As to why I decided to blog, well, I was feeling lonely for starters. I also had a personal blog, but I didn’t feel comfortable sharing some of the tough things that were happening and had happened, so I opted for a pseudonym. I think I found the blog of a fellow tweep and that motivated me to write and share with other students, other people what there what grad school and being a student on the verge of finishing feel like. Sometimes you see happy faces when you first go in a lab, and there’s a story behind each person and their success and failure, so I wanted to give a candid account of how things were for me. And so, almost 3 years later here we are.

      Thank you for reading and commenting, and feel free to anything. I’ll try to answer to be best of my abilities πŸ™‚

  6. mohammed says:

    I am doing a masters degree and I just cannot get my head round on how to do critical review of literature. I never had to do this in my undergradute degree. It makes me depressed to see people get on with their studies and not having to struggle. Everytime I see people completing their PhDs it makes me even more depressed and I feel that I will never get there

    • Dr. 27 says:

      Oh yeah, right there with you. That’s part of the reason I failed my qual, because I had never mastered those skills and then, all of a sudden I had to master that and more in a few months. It takes time, it takes practice. My boyfriend took a bunch of methodology classes in undergrad and I did take methodology type-things … but they were all about performing experiments. Beyond reading my textbook, there wasn’t much else to read and everything was so fast because so many topics had to be covered before the end of the semester that I can truly say, no one ever taught us (bio majors) how to do it. My BF, on the other hand, was a social sci major … in which they read forever, so they were equipped with those skills from the first year. I do believe a methodology/hypothesis/analysis class or workshop has to be in place because, sure, you will learn it along the way, but it would make more sense to teach it along reading the textbooks/etc. I’ve always thought that it would be cool to have a class where alongside with the textbook, recent papers on topics which are discussed/presented in the textbook are updated via recent literature. That way students can learn that concepts are shown on books, but analysis and updates happen in labs all over the world, every day, and there’s no textbook that can be updated and published fast enough to really catch up.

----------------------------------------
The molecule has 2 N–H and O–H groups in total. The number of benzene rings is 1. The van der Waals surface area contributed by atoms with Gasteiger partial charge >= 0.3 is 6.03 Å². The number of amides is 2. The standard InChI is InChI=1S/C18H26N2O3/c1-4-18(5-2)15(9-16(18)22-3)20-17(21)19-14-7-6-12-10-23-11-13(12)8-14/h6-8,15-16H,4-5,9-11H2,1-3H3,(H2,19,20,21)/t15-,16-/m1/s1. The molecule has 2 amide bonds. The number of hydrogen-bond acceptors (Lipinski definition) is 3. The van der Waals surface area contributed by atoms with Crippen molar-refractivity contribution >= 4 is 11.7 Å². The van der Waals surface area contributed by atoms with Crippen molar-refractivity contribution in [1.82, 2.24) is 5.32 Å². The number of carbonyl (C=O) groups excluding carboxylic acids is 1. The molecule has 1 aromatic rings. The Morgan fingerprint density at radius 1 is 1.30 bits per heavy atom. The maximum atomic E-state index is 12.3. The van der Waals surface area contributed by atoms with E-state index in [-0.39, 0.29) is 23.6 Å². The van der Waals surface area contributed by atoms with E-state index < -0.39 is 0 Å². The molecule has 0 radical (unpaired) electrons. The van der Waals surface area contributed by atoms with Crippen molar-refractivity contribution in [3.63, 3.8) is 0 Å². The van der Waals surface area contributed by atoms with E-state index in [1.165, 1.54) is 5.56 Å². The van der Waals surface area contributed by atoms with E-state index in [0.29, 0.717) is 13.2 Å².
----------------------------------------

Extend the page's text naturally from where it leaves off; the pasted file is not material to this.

You will get there. Hang in there, you can do it!!

  7. Kano Abe says:

    Let’s stop doing deep science and move to industry, architecture, automotive design, or computer engineering and programming

  8. Arpit says:

    Hey miss 27,

    I am in a really sticky situation. Lemme just star by saying dat I have not enrolled into a PhD program yet. I have got two offers